I. INTRODUCTION: THE IMPORTANCE OF
KNOWING THE TRUTH
II. ADVERSARIAL AND INQUISITORIAL
SYSTEMS: HISTORICAL FAILURES
III. COMPROMISE SOLUTIONS
IV. TRUTH AND THE JURY
V. WHY CARE ABOUT THE TRUTH?
VI. TOWARD A DEFINITION OF
I. INTRODUCTION: THE IMPORTANCE OF KNOWING THE TRUTH
Finding the troth is a difficult task under any set of circumstances, but finding the truth in the context of crime and punishment is almost impossible. Even if we assume that an objective "reality" exists and that human beings are generally able to determine and to describe it in some adequate form so that we can reasonably distinguish between truth and falsehood, there is hardly an arrangement less likely than the criminal process to bring out the "truth." The reasons are obvious: crime is not something the culprit or the victim has reason to brag about (and if either does, he is unlikely to say the truth), and the impending consequences of an emergence of the truth are (at least for one party) quite unwelcome. The result is a strong incentive for passively or actively concealing relevant facts. The difficulty of determining the truth about crime stands in marked contrast with society's strong interest in doing so: crime, especially serious crime, disturbs the peace of the community and, if unresolved, raises the threat of repetition. Knowing exactly what has happened, who the culprit is, and why he committed the offense, is a necessary prerequisite for any attempt to re-establish social peace through justice. The determination of truth is indispensable for yet another reason--criminal sanctions are society's most severe expression of moral blame. (1) It is therefore imperative that criminal sanctions be imposed (only) upon those who are in fact guilty.
II. ADVERSARIAL AND INQUISITORIAL SYSTEMS: HISTORICAL FAILURES
The above-described dilemma explains why legal systems throughout history have struggled so hard to devise methods of getting at the truth in criminal matters. Traditionally, two basic approaches to resolving the problem of truth-finding have been distinguished: the adversarial system, which relies on opposing parties coming forward with their competing versions of the truth, challenging each other's accuracy, and thereby ultimately bringing about a composite picture of (or approximating) the truth; and the inquisitorial system, which entrusts an authoritative, neutral law officer with collecting relevant evidence, a process that includes the interrogation of suspects and witnesses. (2)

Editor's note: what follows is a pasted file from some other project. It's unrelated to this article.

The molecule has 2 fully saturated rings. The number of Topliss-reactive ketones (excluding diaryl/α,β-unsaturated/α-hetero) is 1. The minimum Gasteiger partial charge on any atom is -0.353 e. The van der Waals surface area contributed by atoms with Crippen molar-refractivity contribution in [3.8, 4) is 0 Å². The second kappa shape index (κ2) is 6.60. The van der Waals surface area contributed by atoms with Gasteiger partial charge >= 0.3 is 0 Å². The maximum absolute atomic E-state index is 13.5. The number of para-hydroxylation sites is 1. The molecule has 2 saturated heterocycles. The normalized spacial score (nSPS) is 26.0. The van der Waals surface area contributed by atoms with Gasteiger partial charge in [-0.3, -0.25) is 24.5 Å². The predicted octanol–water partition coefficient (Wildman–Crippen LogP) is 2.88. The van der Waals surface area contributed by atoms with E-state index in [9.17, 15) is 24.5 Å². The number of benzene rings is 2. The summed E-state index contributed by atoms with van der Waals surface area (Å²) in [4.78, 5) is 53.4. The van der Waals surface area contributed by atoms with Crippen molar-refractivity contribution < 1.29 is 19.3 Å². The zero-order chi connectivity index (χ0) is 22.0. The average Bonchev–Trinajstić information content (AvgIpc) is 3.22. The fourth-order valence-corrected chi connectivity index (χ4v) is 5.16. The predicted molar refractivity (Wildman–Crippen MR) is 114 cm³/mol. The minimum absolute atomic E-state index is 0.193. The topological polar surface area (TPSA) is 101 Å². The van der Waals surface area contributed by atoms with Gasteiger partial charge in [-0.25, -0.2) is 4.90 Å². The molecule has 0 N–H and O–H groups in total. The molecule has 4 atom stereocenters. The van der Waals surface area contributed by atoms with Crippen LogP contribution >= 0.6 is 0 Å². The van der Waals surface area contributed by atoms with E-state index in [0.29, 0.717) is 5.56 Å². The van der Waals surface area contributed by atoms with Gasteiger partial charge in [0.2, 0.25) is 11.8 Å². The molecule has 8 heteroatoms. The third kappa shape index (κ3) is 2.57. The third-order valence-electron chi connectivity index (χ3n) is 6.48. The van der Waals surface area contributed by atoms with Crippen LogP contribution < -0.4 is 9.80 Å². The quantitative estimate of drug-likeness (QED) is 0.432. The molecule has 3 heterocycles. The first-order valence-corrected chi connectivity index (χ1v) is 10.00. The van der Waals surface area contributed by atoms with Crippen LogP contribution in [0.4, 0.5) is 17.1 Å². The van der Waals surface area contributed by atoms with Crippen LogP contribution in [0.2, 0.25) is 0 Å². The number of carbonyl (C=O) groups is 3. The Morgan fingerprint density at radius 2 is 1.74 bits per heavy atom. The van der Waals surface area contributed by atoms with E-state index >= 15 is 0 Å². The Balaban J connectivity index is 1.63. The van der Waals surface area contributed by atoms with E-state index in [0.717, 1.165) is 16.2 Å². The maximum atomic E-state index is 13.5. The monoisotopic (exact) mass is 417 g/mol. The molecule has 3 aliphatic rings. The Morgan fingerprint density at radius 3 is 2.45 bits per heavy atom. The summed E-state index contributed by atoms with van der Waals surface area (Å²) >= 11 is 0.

For different reasons, neither of these approaches has been particularly successful in reaching its goal. The adversarial system has been based on too many unrealistic assumptions; the inquisitorial system lost much of its efficiency when physical coercion of suspects became unfashionable.
Let me begin with the adversarial system. (3) Without a doubt, the partisan approach to gathering and presenting evidence is attractive, but its attraction lies on the surface rather than in its effectiveness at finding the truth. Ask any criminal lawyer worth his salt, and he will tell you that he prefers the adversarial mode because it permits him to actively help his client by digging up exonerating evidence and presenting it in court, as well as by challenging the evidence presented by the prosecution. Moreover, the adversarial trial gives him a much greater opportunity to demonstrate his prowess as a lawyer in open court. On a more theoretical level, the adversarial process places the defendant on an equal footing with the prosecutor and protects the defendant's autonomy by allowing him the same freedom of action in conducting his defense as the prosecutor enjoys in presenting the state's case. Finally, nothing can compare with the adversarial trial in demonstrating the importance of getting at the truth. The judge admonishes witnesses to be truthful, and they solemnly swear to say the truth. …